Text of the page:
Chinese Poetry and Erza Pound Imagism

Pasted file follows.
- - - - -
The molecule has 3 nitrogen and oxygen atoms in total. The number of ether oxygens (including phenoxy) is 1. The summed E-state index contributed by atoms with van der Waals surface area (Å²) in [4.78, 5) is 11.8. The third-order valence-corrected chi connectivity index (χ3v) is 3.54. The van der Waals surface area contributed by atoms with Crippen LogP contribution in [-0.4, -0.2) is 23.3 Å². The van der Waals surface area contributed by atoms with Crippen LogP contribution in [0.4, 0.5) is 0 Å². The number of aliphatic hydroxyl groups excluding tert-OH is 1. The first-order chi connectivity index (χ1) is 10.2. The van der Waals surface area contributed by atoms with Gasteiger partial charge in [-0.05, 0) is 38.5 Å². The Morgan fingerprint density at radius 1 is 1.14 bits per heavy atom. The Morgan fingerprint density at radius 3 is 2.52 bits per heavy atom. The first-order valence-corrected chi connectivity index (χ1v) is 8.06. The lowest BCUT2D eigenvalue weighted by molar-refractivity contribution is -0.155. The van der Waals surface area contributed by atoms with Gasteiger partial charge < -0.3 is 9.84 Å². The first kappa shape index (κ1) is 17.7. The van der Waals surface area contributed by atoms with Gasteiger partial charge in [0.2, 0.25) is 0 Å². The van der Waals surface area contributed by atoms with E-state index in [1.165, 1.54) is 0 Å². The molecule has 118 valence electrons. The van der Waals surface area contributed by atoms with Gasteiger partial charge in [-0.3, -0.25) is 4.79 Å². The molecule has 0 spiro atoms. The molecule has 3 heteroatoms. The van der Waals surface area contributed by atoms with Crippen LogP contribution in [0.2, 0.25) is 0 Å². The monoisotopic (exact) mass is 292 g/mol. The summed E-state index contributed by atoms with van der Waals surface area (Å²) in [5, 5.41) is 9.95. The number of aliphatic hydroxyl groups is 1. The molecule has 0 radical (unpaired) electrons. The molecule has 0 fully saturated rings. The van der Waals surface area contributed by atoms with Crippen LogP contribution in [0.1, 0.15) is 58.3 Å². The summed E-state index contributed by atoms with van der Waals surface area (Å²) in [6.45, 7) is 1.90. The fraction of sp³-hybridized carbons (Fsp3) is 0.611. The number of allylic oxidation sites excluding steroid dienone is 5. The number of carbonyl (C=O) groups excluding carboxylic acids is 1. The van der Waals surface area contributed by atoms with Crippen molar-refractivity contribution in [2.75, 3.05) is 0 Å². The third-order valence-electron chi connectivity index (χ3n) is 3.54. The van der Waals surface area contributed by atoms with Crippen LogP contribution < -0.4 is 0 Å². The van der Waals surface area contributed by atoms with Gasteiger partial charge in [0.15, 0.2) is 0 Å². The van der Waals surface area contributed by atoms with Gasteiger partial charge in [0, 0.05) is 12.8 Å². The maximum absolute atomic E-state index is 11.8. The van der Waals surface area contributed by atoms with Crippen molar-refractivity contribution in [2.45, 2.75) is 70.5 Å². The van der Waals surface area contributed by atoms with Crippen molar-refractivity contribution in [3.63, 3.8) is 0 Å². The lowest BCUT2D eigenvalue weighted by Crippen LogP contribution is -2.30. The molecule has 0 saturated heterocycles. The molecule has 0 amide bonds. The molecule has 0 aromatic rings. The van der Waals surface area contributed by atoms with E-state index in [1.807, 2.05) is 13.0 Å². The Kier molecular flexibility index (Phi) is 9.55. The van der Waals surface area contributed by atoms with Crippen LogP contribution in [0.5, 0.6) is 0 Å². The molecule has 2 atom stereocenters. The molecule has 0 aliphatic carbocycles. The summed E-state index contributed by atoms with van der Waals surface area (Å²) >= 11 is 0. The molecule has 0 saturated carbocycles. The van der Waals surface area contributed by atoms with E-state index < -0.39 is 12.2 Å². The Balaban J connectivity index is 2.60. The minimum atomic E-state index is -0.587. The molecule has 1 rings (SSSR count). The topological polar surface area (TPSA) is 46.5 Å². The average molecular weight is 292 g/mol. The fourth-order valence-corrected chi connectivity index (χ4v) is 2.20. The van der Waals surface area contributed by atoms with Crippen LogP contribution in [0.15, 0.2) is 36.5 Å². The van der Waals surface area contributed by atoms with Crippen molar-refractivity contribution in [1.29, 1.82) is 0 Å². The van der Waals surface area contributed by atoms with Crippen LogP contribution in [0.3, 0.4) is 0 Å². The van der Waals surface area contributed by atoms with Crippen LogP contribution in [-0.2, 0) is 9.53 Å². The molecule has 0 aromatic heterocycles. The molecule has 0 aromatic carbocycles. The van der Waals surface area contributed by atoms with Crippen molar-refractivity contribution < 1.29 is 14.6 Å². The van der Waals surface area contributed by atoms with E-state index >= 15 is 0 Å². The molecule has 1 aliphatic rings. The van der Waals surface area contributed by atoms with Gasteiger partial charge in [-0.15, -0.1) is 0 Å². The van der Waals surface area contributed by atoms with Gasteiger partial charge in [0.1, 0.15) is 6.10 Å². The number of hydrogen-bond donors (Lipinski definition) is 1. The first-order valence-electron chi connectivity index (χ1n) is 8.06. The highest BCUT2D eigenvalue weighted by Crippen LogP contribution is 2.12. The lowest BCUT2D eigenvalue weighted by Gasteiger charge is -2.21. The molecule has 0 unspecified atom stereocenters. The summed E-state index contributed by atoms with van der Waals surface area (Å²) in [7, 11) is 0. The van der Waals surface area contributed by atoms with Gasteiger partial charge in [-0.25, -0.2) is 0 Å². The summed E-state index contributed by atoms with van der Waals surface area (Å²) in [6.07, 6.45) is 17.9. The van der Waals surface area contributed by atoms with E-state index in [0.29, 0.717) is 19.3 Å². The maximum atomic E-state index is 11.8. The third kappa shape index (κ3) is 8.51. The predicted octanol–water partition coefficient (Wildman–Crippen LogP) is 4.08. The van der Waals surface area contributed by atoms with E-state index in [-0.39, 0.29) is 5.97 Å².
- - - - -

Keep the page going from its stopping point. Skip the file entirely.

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Chinese Imagism When developing his ideas for Imagism, Ezra Pound found such inspiration in Chinese poetry that he declared, It is possible that this century may find a new Greece in China.1 In 1915, Pound published Cathay, a translation of fifteen Chinese poems. Possessing no knowledge of Chinese himself, he based his translations entirely upon the glosses and notes of Ernest Fenollosa, an American scholar who was fascinated with the Chinese language. Later scholars have both defended and shed doubt upon Pounds translations. His inaccuracies are obvious and undeniable, but his apologists claim that he succeeded in capturing the spirit of Chinese poetry in his translations. How many of Pounds ideas about Chinese poetry were invented by himself, and how many can we trace back to original Chinese poetry and criticism? I will approach this question first by examining Pounds most famous Imagist poem, At a Station in the Metro, and one of his translations from Cathay, A Jewel Stairs Grievance, using both Pounds own perspectives on Imagism as well as early Chinese literary theory. And finally, I will examine a Li Po poem, At Su Terrace Viewing the Past, and discuss how applicable Pounds Imagist concepts and ideas about Chinese poetry actually are to an authentic and untranslated Chinese poem. (All three poems can be found in the appendix) One of the most striking aspects of Imagist poetry is its precise rendering of the details of real, concrete objects. Pound, in his own self-proclaimed doctrine, enumerates two principles that guide this approach to writing poetry: 1. Direct treatment of the thing whether subjective or objective. 2. To use absolutely no word that does not contribute the presentation.2 Pound scorned the affected and archaic diction, obscure abstractions and generalizations, and convoluted grammatical structures of older poems. He wanted to scrape away the crust of dead1 2